Anon writes me:

Hi,

Sorry for not tweeting this at you, I don’t have a twitter.
I saw this post: https://emilkirkegaard.dk/en/?p=8629
and this is more conjecture than anything, but perhaps when people fill out personality surveys and they say that they have a lot of some kind of trait, what that really means is that they have a lot of that trait in comparison to the groups of people they primarily interact with. Since races, or any arbitrary group tends to disproportionately interact with members of their group (in part discussed here: https://thealternativehypothesis.org/index.php/2016/04/15/ethnic-diversity-and-social-cohesion/ ), perhaps this inherently biases group differences research in personality towards there being no differences even above and beyond the effects of publication bias.
I have thought of a way to test for this. If we had the personality version of the tests of IQ tests for racial bias measured by racial differences in predictive validity,
https://thealternativehypothesis.org/index.php/2016/04/15/cultural-bias-on-iq-tests/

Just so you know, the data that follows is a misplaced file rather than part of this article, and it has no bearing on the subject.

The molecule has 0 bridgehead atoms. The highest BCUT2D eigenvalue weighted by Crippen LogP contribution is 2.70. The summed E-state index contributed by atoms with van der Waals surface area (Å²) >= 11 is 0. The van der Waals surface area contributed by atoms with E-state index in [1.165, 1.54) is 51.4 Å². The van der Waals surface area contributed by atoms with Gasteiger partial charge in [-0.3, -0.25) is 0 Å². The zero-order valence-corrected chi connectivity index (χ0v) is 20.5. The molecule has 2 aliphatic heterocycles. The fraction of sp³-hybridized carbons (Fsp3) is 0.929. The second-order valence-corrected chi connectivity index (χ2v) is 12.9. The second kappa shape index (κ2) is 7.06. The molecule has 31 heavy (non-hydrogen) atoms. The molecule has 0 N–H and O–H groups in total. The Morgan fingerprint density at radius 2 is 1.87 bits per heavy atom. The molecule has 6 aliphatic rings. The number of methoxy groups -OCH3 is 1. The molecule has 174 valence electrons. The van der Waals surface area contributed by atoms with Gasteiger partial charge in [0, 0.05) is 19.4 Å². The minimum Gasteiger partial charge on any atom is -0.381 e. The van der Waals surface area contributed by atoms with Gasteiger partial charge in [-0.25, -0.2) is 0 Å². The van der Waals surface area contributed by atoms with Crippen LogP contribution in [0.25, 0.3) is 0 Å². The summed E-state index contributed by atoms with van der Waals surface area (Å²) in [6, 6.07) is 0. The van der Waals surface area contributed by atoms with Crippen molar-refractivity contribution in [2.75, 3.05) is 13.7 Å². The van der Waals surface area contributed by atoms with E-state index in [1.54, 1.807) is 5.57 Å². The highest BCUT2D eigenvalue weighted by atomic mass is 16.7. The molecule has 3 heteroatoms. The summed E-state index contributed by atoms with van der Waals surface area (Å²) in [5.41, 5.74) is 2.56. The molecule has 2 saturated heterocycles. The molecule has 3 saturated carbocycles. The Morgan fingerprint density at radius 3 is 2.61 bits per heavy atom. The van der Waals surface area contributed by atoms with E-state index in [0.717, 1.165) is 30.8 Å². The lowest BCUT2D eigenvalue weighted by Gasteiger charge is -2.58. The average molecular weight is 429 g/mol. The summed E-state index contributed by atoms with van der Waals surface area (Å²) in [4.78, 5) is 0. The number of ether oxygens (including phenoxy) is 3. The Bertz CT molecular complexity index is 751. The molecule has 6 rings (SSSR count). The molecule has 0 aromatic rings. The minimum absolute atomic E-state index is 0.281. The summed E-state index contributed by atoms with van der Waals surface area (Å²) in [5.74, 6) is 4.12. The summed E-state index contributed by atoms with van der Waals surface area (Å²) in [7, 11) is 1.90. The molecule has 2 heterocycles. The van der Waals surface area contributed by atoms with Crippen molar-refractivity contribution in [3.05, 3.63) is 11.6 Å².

then should personality tests not be racially biased in their predictive validity, that may be evidence that to the extent that personality self reports are relative, the races have the same reference point which would be further evidence of racial equality beyond the self report data.

I replied:

Hi,
The thing you are talking about is called the reference group effect, and also the shifting standards model. Check out e.g.:
RGE
SSM

To expand a bit. Such measurement biases should show up in analyses of data using DIF (differential item functioning) and MGCFA (multi-group confirmatory factor analysis). These methods only work on bias that isn’t found at the same level across all items or tests, however. Such studies appear to be somewhat rare, however. Stuff like this is in the right direction:

Although previous research has examined cross-cultural differences in personality, many of these studies neglected to first establish that the measures being used were equivalent in meaning across cultures. Using samples of Chinese, Greek, and American respondents, the measurement equivalence of the Big Five Mini-Markers [Saucier, G. (1994). Mini-markers: A brief version of Goldberg’s unipolar Big-Five markers. Journal of Personality assessment, 63, 506–516] was assessed using confirmatory factor analysis. The results indicate that all of the scales demonstrate configural invariance, but fail to show metric or scalar invariance. Several adjectives from these scales were found to exhibit bias at the item-level. The practical implications of these results are discussed and future research is suggested.